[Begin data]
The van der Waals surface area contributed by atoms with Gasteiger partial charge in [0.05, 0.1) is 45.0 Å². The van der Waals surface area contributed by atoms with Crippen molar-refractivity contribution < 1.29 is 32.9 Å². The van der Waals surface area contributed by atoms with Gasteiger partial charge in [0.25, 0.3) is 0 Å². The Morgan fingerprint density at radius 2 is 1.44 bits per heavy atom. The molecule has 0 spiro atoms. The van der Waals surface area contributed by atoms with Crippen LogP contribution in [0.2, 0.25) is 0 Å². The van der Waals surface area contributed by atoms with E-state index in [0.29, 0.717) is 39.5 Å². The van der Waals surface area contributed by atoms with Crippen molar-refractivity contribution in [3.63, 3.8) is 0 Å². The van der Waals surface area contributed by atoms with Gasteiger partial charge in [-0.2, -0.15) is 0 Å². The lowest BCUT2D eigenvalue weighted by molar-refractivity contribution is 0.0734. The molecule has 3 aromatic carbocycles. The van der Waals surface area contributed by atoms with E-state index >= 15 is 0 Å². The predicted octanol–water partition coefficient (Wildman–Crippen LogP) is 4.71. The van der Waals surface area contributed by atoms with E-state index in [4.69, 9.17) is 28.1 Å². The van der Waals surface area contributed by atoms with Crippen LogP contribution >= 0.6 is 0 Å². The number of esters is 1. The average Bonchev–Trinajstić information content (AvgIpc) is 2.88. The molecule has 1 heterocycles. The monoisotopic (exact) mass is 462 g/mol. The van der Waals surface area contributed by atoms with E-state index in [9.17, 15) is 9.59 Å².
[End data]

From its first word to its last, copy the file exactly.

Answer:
The van der Waals surface area contributed by atoms with Gasteiger partial charge in [0.05, 0.1) is 45.0 Å². The van der Waals surface area contributed by atoms with Crippen molar-refractivity contribution < 1.29 is 32.9 Å². The van der Waals surface area contributed by atoms with Gasteiger partial charge in [0.25, 0.3) is 0 Å². The Morgan fingerprint density at radius 2 is 1.44 bits per heavy atom. The molecule has 0 spiro atoms. The van der Waals surface area contributed by atoms with Crippen LogP contribution in [0.2, 0.25) is 0 Å². The van der Waals surface area contributed by atoms with E-state index in [0.29, 0.717) is 39.5 Å². The van der Waals surface area contributed by atoms with Crippen molar-refractivity contribution in [3.63, 3.8) is 0 Å². The van der Waals surface area contributed by atoms with Gasteiger partial charge in [-0.2, -0.15) is 0 Å². The lowest BCUT2D eigenvalue weighted by molar-refractivity contribution is 0.0734. The molecule has 3 aromatic carbocycles. The van der Waals surface area contributed by atoms with E-state index >= 15 is 0 Å². The predicted octanol–water partition coefficient (Wildman–Crippen LogP) is 4.71. The van der Waals surface area contributed by atoms with E-state index in [4.69, 9.17) is 28.1 Å². The van der Waals surface area contributed by atoms with Crippen LogP contribution >= 0.6 is 0 Å². The number of esters is 1. The average Bonchev–Trinajstić information content (AvgIpc) is 2.88. The molecule has 1 heterocycles. The monoisotopic (exact) mass is 462 g/mol. The van der Waals surface area contributed by atoms with E-state index in [9.17, 15) is 9.59 Å².